Early Book Review: Fish-Boy by Vanita Oelschlager

Fish-Boy: An Inuit Folk Tale is a picturebook by Vanita Oelschlager with art by Mike Blanc. It is currently scheduled for release on May 1 2018. 
The Arctic region of North America is a land of long days, icy cold, hardy people and peculiar creatures.  The Inuit people there have made traditional use of remarkable folk tales to find truth and explain the mysteries of an astonishing world. In this book Vanita Oelschlager retells a tale passed down by a wise old Inuit.  It is an origin story involving a little magic and a very odd boy with a large heart for friendship.  On a journey with his new father, he must confront misfortune and the malice of cold-hearted villagers.  But he has a way, and a lesson for all in the virtues of kindness and hospitality.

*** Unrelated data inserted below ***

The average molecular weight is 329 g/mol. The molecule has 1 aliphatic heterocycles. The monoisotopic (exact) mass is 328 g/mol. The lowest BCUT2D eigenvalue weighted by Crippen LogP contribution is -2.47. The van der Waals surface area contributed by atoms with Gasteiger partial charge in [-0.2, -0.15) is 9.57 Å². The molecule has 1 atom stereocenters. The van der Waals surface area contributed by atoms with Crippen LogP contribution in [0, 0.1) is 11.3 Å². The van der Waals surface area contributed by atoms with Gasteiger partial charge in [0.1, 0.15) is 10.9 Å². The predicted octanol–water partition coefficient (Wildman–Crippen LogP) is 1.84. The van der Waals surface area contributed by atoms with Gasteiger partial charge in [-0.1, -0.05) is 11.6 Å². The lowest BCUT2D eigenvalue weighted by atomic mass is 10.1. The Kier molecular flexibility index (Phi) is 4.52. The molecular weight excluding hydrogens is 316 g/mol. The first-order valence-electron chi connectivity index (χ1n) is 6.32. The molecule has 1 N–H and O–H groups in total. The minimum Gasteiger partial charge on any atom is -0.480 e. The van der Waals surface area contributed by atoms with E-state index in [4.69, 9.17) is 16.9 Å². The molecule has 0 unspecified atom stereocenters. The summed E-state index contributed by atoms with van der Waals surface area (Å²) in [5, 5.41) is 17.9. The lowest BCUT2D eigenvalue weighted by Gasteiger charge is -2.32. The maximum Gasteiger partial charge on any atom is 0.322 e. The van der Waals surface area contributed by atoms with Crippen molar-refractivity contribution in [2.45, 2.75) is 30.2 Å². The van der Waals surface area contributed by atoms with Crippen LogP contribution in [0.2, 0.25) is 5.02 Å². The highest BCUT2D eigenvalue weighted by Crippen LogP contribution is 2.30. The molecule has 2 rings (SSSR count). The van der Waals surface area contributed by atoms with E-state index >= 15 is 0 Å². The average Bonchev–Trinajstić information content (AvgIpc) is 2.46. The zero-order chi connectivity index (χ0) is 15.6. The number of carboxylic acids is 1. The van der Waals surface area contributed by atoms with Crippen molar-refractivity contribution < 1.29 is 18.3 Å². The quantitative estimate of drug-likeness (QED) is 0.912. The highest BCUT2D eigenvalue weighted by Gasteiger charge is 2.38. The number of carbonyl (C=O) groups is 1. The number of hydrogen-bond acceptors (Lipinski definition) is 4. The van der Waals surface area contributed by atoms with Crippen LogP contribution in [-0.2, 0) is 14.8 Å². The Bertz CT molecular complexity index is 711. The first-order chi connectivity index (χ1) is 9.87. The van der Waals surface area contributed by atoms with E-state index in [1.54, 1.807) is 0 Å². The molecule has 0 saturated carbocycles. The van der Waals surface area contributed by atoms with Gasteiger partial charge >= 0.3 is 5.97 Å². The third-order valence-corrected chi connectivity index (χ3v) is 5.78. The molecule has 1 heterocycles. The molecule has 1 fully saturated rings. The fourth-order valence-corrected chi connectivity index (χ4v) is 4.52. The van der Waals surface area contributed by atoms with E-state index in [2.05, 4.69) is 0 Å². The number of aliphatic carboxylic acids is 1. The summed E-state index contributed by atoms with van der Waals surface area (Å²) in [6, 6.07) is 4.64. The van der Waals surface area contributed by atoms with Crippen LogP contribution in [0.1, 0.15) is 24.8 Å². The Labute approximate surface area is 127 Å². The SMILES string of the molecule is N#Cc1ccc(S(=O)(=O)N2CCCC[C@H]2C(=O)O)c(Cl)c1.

Fish-Boy is a beautifully illustrated tale, and one I am glad I explored. It is a little more complex and text heavy than the typical picturebook, however I think the book does exactly what it was meant to. It imparts an important tale from a culture that too many have ignored. While the laws of hospitality are not unique to the Inuit culture, I had not heard this particular story before. The art is captivating, and will keep younger readers that might not be able to read the book on their own, or understand the finer details, interested. I loved that a glossary and ideas for using creativity and expand thinking were included in the back. A bonus for those that buy the book, which I was unaware of, is that all the net profits from the sales of this book will be donate to the Oak Clinic for Multiple Sclerosis by Vanita Books. 

Fish-Boy is an older picturebook that tells a valuable story from a culture too few have explored. I think the depth of the story and wording makes it good for an audience a little older than the traditional picturebook crowd, but the story and message is one that should speak to everyone.
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